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Copy of Protein Crystallography

Chem 112L Poster Project

Bora Kim

on 14 January 2013

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Transcript of Copy of Protein Crystallography

X-ray crystallography is the most widely used method for protein structure determination. Approximately 90% of the proteins from the Protein Data Bank (PBD) have been determined by X-ray crystallography. The practicality of this method lies on the high level of accuracy it provides and the fact that there is no size limitation for the molecules that are analyzed. The first and most essential step in x-ray crystallography is growing high-quality crystals. Various methods for growing protein crystals have been developed but the method employed in this experiment is vapor diffusion (hanging-drop
crystallization). Crystallization Materials and Methods X-ray Diffraction X8 Proteum from Bruker AXS Using HKL View HKL View is a program in the CCP4 Software Suite for Macromolecular X-ray Crystallography
The program displays zones of reciprocal space from pseudo-precession stills of x-ray diffraction Most modern x-ray diffraction methods rely on the precession method. This involves spinning the
crystal to correct for the
distortion of the diffraction
pattern inherent in a typical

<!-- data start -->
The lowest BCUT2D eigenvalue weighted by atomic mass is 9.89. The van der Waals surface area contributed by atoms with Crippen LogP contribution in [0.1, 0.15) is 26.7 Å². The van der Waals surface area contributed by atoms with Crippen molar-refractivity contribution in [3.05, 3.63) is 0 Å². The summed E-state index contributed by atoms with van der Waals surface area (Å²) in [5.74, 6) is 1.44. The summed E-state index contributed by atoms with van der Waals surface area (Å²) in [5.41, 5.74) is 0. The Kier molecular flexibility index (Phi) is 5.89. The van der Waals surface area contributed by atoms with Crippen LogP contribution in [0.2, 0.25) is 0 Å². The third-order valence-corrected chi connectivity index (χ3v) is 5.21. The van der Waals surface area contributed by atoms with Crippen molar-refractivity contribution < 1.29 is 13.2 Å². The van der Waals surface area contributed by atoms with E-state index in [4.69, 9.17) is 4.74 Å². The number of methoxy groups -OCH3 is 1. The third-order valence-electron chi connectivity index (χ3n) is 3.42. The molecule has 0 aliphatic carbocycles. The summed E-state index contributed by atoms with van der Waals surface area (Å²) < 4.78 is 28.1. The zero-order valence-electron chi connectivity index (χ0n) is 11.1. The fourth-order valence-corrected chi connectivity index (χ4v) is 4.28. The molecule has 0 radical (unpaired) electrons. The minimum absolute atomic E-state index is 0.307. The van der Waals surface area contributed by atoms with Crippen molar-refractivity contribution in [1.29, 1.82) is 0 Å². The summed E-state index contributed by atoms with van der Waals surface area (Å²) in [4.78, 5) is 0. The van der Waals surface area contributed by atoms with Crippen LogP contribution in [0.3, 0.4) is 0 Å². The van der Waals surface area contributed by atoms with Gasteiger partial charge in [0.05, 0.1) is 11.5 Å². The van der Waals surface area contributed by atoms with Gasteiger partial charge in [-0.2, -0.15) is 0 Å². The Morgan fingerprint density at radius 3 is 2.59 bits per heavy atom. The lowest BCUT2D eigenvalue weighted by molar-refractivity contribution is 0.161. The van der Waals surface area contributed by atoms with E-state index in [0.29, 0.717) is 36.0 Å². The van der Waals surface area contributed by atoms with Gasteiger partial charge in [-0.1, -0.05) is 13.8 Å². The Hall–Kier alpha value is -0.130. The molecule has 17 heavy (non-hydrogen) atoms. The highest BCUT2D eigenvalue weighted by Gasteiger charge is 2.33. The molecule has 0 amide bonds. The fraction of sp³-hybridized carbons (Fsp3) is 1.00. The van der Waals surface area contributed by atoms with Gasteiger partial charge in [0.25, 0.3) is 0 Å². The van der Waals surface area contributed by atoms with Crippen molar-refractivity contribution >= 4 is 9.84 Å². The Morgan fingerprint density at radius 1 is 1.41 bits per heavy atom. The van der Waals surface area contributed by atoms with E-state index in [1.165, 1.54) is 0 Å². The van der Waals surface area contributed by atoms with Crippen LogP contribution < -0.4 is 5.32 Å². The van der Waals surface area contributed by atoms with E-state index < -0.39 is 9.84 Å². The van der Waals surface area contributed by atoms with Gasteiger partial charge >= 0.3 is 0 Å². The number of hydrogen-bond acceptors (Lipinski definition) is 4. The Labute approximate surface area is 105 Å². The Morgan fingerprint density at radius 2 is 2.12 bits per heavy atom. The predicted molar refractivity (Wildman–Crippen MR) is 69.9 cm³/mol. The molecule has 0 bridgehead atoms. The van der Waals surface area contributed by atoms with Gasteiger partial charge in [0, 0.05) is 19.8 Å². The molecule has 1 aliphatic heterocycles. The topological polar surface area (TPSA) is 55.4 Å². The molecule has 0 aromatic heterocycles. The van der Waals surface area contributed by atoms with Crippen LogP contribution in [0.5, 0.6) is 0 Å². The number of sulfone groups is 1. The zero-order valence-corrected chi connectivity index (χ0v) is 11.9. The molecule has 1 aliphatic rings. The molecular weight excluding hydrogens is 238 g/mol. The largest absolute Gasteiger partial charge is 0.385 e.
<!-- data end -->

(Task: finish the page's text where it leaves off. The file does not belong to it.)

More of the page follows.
Laue cone.

The diffraction pattern creates something like the figure on the right, which is a diffraction pattern of lysozyme. a) Crystal morphologies were mostly hexagonal and cubic with some that are irregularly shaped. Results From Diffraction to Structure A sample precession still of lysozyme, taken by the Structural Biology Laboratory of Newcastle University After enough data has been collected from the crystals, a computer can turn this into a map of electron density, where molecules and amino acids can be fitted to generate a complete structure. Durek, T., V. Yu. Torbeev, and S. B. H. Kent. "Convergent Chemical Synthesis and High-resolution X-ray Structure of Human Lysozyme." Proceedings of the National Academy of Sciences 104.12 (2007): 4846-851. Web.

Two precipitant solutions were prepared with varying ionic strength (Y1 with 8% w/v NaCl, and Y2 with 8% NaCl and 2% w/v MgCl2 in 50 mM NaH3C2O2 buffer, pH 4.4) b) Hanging-Drop Crystallization Images from http// (2009) and X-Ray Diffraction Materials and Methods X-ray diffractometer
Makes a diffraction pattern to begin the process.
Computer programs
like HKL View, Coot, and PyMOL
These take the diffraction data and transform it into useful structures. Again Within a circle Crystals formed via Salting-In
Various lysozyme concentrations 10
30, 60 and 100 mg/mL in higher ionic
strength precipitant. Schematic of the "Salting In" Method
Increase or decrease in solubility of proteins
as a function of salt concentration. The sample drop contains 2 µL of precipitanting agent with 2 µL of lysozyme solution ([Lys] = 2, 10, 15, 40, 60, 100 mg/mL, pH 4.4-4.8), which “hangs” above 1 mL of reservoir (higher concentration of precipitant).

The sample drop is adhered to siliconized cover slips, which when placed on top of the well, forms a tight seal, as the top edge of the well is lined with grease. A polarizing stereomicroscope was used to view the different wells of the Linbro plate.
Physical estimation of the crystal size was also done by microscopy. c) Microscopy Crystal sizes are estimated by grids/rulers
installed in the microscope. Typical crystal dimensions for the hexagonal prism-like morphologies are about 150 µM x 50µM.

The lower limit in terms of crystal concentration is 10 mg/mL for the Y-precipitant.